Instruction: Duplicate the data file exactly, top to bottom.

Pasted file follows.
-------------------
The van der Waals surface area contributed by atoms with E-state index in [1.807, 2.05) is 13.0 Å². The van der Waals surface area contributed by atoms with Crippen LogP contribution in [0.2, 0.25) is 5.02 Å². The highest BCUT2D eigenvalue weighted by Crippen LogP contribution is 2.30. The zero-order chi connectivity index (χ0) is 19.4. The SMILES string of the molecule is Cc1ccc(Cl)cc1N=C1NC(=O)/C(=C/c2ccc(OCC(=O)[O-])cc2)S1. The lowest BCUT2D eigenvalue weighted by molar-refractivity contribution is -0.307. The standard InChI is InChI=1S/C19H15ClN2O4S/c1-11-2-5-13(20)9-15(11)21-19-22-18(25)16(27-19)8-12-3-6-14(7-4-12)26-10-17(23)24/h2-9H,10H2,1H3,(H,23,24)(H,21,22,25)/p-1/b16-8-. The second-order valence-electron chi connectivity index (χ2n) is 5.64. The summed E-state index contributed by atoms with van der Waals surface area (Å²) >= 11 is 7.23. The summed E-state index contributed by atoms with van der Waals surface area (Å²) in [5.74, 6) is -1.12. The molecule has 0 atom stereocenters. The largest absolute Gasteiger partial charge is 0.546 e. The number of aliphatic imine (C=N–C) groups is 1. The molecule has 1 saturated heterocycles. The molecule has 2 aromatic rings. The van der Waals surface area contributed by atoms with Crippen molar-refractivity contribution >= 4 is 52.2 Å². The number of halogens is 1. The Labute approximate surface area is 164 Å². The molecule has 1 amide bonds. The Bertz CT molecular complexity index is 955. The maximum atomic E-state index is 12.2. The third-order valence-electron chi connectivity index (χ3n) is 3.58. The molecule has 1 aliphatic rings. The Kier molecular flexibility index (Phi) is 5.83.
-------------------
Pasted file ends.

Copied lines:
The van der Waals surface area contributed by atoms with E-state index in [1.807, 2.05) is 13.0 Å². The van der Waals surface area contributed by atoms with Crippen LogP contribution in [0.2, 0.25) is 5.02 Å². The highest BCUT2D eigenvalue weighted by Crippen LogP contribution is 2.30. The zero-order chi connectivity index (χ0) is 19.4. The SMILES string of the molecule is Cc1ccc(Cl)cc1N=C1NC(=O)/C(=C/c2ccc(OCC(=O)[O-])cc2)S1. The lowest BCUT2D eigenvalue weighted by molar-refractivity contribution is -0.307. The standard InChI is InChI=1S/C19H15ClN2O4S/c1-11-2-5-13(20)9-15(11)21-19-22-18(25)16(27-19)8-12-3-6-14(7-4-12)26-10-17(23)24/h2-9H,10H2,1H3,(H,23,24)(H,21,22,25)/p-1/b16-8-. The second-order valence-electron chi connectivity index (χ2n) is 5.64. The summed E-state index contributed by atoms with van der Waals surface area (Å²) >= 11 is 7.23. The summed E-state index contributed by atoms with van der Waals surface area (Å²) in [5.74, 6) is -1.12. The molecule has 0 atom stereocenters. The largest absolute Gasteiger partial charge is 0.546 e. The number of aliphatic imine (C=N–C) groups is 1. The molecule has 1 saturated heterocycles. The molecule has 2 aromatic rings. The van der Waals surface area contributed by atoms with Crippen molar-refractivity contribution >= 4 is 52.2 Å². The number of halogens is 1. The Labute approximate surface area is 164 Å². The molecule has 1 amide bonds. The Bertz CT molecular complexity index is 955. The maximum atomic E-state index is 12.2. The third-order valence-electron chi connectivity index (χ3n) is 3.58. The molecule has 1 aliphatic rings. The Kier molecular flexibility index (Phi) is 5.83.